Kevin Marks at Epeus’ Epigone is posting about a very important subject: anti-links or vote-links:

I propose that we add an optional attribute to the (link) tag in HTML. Its name is ‘vote’. Its value can be “+” “0” or “-“, representing agreement, abstention or indifference, and disagreement respectively.

An untagged link is deemed to have value “+”.

Additional human-readable commentary can be added using the existing ‘title’ attribute, which most browsers show as a rollover.

The motivation is, of course:

how about some extensions to the ‘a href’ tag to say “I’m linking to this, but I disagree with it” and maybe “I’m linking to this but don’t count the link as a vote”. Google and other link spiders could note these distinctions, and distinguish between popularity, notoriety and ubiquity.

There is also a lot more scope for deriving a personalised search this way – excluding what Cory calls ‘left-handed whuffie’ and returning search results from places you are likely to agree or disagree with, as well as showing more nuanced rankings.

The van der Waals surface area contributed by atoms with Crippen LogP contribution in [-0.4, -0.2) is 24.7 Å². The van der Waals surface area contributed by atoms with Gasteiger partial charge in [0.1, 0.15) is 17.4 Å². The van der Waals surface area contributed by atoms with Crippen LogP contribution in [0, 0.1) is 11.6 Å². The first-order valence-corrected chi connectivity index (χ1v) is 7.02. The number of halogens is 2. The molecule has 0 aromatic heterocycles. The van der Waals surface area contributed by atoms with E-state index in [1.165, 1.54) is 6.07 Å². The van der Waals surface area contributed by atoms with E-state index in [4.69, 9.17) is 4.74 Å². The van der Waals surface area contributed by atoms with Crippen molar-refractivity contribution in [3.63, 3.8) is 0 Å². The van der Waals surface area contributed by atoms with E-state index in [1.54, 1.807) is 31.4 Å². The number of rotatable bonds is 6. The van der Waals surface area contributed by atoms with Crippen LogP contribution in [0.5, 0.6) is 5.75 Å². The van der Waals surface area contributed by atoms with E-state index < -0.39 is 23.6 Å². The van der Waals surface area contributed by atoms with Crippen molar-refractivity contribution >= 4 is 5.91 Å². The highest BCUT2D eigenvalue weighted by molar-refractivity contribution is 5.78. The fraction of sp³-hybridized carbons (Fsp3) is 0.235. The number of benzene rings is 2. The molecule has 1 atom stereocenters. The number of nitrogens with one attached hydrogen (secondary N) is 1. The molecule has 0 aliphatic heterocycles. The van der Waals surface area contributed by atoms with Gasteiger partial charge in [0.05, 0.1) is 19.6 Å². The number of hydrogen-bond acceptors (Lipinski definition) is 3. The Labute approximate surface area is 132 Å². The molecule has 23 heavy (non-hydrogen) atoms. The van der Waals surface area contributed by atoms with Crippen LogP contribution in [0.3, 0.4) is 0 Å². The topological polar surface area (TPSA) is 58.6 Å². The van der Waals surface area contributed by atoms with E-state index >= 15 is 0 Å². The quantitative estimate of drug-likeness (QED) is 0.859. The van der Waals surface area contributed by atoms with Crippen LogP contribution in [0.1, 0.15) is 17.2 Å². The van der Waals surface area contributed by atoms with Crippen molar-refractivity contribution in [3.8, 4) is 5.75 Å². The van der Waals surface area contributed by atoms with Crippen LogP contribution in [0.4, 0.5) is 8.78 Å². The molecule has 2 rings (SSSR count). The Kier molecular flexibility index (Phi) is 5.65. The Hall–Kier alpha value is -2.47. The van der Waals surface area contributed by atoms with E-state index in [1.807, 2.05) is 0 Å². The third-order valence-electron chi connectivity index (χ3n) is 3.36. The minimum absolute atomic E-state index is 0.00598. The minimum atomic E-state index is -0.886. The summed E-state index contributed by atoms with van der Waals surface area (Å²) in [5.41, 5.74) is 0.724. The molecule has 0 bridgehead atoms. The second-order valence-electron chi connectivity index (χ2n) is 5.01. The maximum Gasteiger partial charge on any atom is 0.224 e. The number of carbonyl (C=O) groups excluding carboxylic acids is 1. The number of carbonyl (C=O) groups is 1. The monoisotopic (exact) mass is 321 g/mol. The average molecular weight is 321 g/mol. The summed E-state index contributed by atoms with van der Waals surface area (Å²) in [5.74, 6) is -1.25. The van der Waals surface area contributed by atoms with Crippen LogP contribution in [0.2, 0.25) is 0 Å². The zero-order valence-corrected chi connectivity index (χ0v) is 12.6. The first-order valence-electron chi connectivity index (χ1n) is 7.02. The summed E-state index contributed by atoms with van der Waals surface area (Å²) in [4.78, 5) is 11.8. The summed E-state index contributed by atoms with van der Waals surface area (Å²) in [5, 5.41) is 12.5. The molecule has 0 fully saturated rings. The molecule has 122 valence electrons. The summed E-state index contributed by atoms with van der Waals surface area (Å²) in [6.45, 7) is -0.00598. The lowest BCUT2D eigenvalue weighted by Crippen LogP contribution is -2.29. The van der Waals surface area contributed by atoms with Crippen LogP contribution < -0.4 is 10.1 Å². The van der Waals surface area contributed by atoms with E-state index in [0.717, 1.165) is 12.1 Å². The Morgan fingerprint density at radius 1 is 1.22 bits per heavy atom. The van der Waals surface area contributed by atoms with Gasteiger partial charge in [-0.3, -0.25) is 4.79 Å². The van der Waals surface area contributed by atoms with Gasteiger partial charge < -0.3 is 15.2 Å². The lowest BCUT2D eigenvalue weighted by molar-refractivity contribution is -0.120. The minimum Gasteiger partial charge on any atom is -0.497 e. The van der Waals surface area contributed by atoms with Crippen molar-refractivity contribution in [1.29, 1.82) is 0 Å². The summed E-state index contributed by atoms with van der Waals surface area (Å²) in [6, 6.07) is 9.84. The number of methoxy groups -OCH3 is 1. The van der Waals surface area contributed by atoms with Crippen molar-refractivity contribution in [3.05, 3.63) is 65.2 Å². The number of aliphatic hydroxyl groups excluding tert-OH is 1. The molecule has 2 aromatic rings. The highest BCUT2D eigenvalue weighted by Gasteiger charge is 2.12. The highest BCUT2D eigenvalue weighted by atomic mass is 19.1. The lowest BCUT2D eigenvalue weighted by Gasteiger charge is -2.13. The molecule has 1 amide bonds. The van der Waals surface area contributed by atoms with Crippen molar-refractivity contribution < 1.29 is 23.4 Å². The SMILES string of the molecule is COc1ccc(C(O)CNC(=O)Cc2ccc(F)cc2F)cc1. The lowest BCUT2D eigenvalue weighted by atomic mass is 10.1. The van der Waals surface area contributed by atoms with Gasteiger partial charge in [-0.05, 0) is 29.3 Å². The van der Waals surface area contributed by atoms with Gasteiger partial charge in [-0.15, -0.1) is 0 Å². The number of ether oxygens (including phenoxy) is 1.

I’m all for this. In the past I’ve either deliberately avoided linking to some sites I disagree with, or linked to them with strong misgivings.

I also agree that a numerical value (vote=”3.14159″) will not be as efficient, as there’ll be disagreement over the maximum and minimum values – should they go from -1 to +1, -10 to +10, -100 or +100, or what? And people are sure to post values beyond the limits, possibly causing some breakage. On the other hand, at least one degree of nuancing might be good to have – so I’d propose “++”, “+”, “0”, “-” and “–“. And missing or invalid values would be equivalent to “+”.

Joi Ito has picked up the subject; read the comments on his site, very interesting. Some people there are advocating FOAF or RDF solutions, which I think are way too complex for simple page-to-page links.

Let’s hope this will be implemented in some form…